The Pleasure of Small Problems

Sean Adams, 2014

Last week, I finished a poster for Dialogues: Poster Art of the Soviet Union. I could do anything I wanted. I chose to stay away from 45 degree angles and Constructivist typography. They just didn't go well with Khrushchev's testicle quote. I had a great time working on it, and hope it is useful for the event. But is it graphic design?

For a long time, the battle cry of design has been "problem solving." Well, what isn't? Create an urban signage system to help revitalize mid-Manhattan. Yep, problem solved. Design an information guide and website to help in an environmental disaster, check. Make an identity system and collateral for a homeless shelter, uh huh. But the problem with narrowing the focus of design onto only a tiny aspect is the inherent exclusion of anything that is deemed as not serious problem solving. If there isn't a multi-page case study, with dense research, clear results, and a sans serif font, then it's not design.

But where does that leave the work that is, frankly, just amazing without a giant purpose? Using the metric of justifying all design by the density of the issue negates most of the work that moved the profession forward. That Paul Rand Apparel Arts Magazine cover with the propeller, really? That had a deep purpose and widespread effect on the garment industry? No, so it's out. The same goes for Saul Bass' beautiful poster for The Music Center, Alexey Brodovitch's Ballet book, and a long list of work that shaped me as a designer.

I'll stick with not defining graphic design. It uses words, symbols, and images to communicate. Some of it solves problems that are big, some solve the problem of making me happy for a moment. That's good for me. Leaving this open allows for work that may be simply ridiculously wonderful.

Snowflakes from Hell

My friend, Terry Lee Stone, introduced me to the term, “special snowflake.” This applies to young people who have attitude problems. Typically, for their entire lives they were told, “You’re special. You’re unique. You can do no wrong. There is no such thing as competition, everyone is a winner.” So they start college and are shocked when they are told to do a project over, or that their solution is not world changing. Oddly, there is competition in the world. Oddly, some people are better than us at something. Part of the problem is society’s need to celebrate every aspect of a child’s life.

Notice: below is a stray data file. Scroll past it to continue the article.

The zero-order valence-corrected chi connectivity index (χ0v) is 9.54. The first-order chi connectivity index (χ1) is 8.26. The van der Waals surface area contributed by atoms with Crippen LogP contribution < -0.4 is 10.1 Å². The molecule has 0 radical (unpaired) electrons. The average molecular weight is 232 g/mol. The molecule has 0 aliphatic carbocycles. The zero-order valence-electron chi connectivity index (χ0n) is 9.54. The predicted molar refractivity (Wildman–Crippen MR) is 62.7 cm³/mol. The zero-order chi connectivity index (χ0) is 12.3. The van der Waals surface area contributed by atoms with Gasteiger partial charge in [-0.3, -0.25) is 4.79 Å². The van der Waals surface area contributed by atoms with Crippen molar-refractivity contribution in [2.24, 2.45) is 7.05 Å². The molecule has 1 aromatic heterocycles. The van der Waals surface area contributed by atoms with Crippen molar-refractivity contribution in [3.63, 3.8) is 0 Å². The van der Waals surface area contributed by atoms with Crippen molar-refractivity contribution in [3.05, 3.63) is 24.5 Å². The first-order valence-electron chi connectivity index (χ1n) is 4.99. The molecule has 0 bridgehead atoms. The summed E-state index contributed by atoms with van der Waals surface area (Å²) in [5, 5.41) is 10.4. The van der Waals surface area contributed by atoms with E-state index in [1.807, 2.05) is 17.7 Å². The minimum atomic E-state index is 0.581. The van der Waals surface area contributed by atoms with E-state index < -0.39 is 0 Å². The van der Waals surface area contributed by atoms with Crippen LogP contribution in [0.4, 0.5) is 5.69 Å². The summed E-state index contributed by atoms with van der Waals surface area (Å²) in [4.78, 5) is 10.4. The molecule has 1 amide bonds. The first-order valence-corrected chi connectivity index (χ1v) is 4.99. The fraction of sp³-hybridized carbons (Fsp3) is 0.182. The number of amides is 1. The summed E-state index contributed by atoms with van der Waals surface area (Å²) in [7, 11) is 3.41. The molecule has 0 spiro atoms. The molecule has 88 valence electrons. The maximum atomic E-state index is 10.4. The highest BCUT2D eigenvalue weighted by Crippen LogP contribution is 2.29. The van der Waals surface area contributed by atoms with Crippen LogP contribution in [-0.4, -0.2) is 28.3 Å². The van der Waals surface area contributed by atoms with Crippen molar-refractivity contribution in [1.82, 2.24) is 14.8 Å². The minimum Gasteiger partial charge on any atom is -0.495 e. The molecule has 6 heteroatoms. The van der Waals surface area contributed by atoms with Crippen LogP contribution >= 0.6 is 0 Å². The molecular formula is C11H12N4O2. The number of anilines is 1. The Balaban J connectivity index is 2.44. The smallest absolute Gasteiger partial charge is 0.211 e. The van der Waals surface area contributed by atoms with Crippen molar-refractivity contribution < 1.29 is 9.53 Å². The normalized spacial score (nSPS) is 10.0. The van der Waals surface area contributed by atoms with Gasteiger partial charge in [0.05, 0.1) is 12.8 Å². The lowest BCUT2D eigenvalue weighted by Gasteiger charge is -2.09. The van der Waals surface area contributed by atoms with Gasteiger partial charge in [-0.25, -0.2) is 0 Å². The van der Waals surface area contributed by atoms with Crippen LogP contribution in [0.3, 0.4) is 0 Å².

Now I know there will be huge outcry over my next opinion, but the truth must be told. I believe in positive reinforcement. But I do not understand the graduating ceremony for the end of grammar school and middle school. Graduating from high school is an achievement. Some people don’t. Unless you are taken to live in a Unabomber cabin in the woods, everyone will automatically move from grammar school to middle school, and middle school to high school. There is no choice, and no risk of not achieving this. So, why have a graduation celebration?

This leads me to typewriters (I know it’s disjointed, but imagine living in my head all day). When I started high school, my parents gave me a portable red Olivetti Underwood typewriter. They did not throw a big party for my ability to pass the 8th grade. They didn’t send me on the Grand Tour of Europe for the summer. Sensible and appropriate? Yes.

Olivetti's commitment to design was inherent in all aspects, from product design to graphic design. The roster of design consultants could have been made by following the AIGA Medalist list. Olivetti's designers included Bayer, Rand, Lionni, Pintori, and Ballmer. As opposed to other corporations in the 1960s approach to good corporate identity, which was typically a whitewash, Olivetti's made design part of every aspect of the company.

Looking Back

And now, back to something about plain old graphic design. Down in the basement of AIGA National Design Center in New York is an old vault. The vault is filled with amazing treasures from the history of AIGA since the early 20th century. Most of these pieces were designed by some of the most prominent designers of the time, and celebrate the profession at a specific moment in history. It’s a good measure of “high design” of each era.

Every designer is told that work should be timeless. But that’s impossible. Design is not Darwinian; it doesn’t get better as the world evolves. We are products of our time and place on this planet. I don’t believe I’m doing better work than someone in 1970 just because it’s 40 years later. I don’t worry too much about “timeless” design, which is probably fairly obvious for those thinking I’m still in 1962. To me, these pieces are as incredible today as they were when they were produced. Actually, they’re probably considered better today, because someone down the street isn’t saying, “Ooh, I hate that guy. His work sucks, and I hear he yells at his employees. This poster ain’t that good.”